She served on the highest court of the land as its first female justice. She sustained a “nondoctrinaire, context-attentive approach,” rare today, that kept her decisions aligned with the social consensus. A moderate Republican appointed by President Ronald Reagan, she received the nation’s highest medal, the Presidential Medal of Freedom, from Democratic President Barack Obama. But the achievement that boggles my mind is a private one.
How do you watch your beloved husband fall in love with someone else and keep smiling?
John Jay O’Connor lived with Alzheimer’s for almost twenty years. As his illness progressed, Sandra began bringing him to court with her because he could not be left alone. After the dementia intensified in 2005, she stepped down from the U.S. Supreme Court in order to spend more time taking care of him.
Meanwhile, a cruise off the coast of Turkey made her realize just how fast the disease was moving: she had to remain on constant guard to keep John from blithely jumping overboard. When they came home, she knew she could no longer keep him at home. Now she had to find the right facility, someplace where he would feel at home and could be watched closely without feeling trapped.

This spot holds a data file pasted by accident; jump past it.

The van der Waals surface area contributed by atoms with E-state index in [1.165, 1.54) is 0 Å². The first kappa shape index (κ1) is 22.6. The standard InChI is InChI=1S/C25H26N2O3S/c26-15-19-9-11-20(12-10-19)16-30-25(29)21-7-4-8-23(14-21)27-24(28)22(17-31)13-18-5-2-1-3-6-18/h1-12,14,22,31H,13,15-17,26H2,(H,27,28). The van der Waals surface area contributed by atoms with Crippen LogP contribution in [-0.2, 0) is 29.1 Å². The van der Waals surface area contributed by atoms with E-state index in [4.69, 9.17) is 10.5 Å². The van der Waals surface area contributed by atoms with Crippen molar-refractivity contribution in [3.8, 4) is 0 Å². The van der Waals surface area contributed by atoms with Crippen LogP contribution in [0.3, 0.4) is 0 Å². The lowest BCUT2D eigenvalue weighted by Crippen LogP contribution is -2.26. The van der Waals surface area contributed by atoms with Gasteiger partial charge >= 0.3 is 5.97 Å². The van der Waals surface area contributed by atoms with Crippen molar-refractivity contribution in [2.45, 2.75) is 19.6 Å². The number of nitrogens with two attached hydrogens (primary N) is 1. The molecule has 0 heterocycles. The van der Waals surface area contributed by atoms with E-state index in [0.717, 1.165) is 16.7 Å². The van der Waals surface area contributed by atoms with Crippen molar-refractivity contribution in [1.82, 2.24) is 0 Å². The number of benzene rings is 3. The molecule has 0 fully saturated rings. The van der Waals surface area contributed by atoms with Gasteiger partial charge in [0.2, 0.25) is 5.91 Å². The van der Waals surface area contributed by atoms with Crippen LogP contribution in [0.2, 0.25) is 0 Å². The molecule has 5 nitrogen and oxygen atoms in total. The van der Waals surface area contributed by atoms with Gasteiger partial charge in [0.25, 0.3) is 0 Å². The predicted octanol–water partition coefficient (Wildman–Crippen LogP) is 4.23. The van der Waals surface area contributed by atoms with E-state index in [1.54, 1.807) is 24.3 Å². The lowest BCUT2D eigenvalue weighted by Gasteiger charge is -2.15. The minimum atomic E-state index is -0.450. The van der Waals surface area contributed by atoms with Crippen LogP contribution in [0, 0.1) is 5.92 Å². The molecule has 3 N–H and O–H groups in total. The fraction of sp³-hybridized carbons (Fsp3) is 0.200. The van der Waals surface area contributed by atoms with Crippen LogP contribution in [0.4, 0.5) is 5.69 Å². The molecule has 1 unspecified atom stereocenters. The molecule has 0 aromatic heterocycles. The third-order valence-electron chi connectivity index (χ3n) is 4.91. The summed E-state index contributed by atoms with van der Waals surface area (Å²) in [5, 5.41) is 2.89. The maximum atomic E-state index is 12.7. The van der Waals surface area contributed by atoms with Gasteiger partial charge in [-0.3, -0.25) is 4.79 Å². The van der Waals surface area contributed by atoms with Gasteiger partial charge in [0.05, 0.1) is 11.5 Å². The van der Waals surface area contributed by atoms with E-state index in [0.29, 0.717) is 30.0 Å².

She brought him to the Huger Mercy Living Center. A few days after he moved in, he fell madly in love with another resident.
His wife of fifty-five years continued her faithful visits, which she now spent watching her husband holding hands with another woman and gazing at her, besotted. Gone were all his memories—the intimate laughter, the births of their children, the holidays and trips, the affectionate wrangles and teasing, the shared passion for justice. He no longer even knew who the woman was who showed up so often and sometimes took his other hand.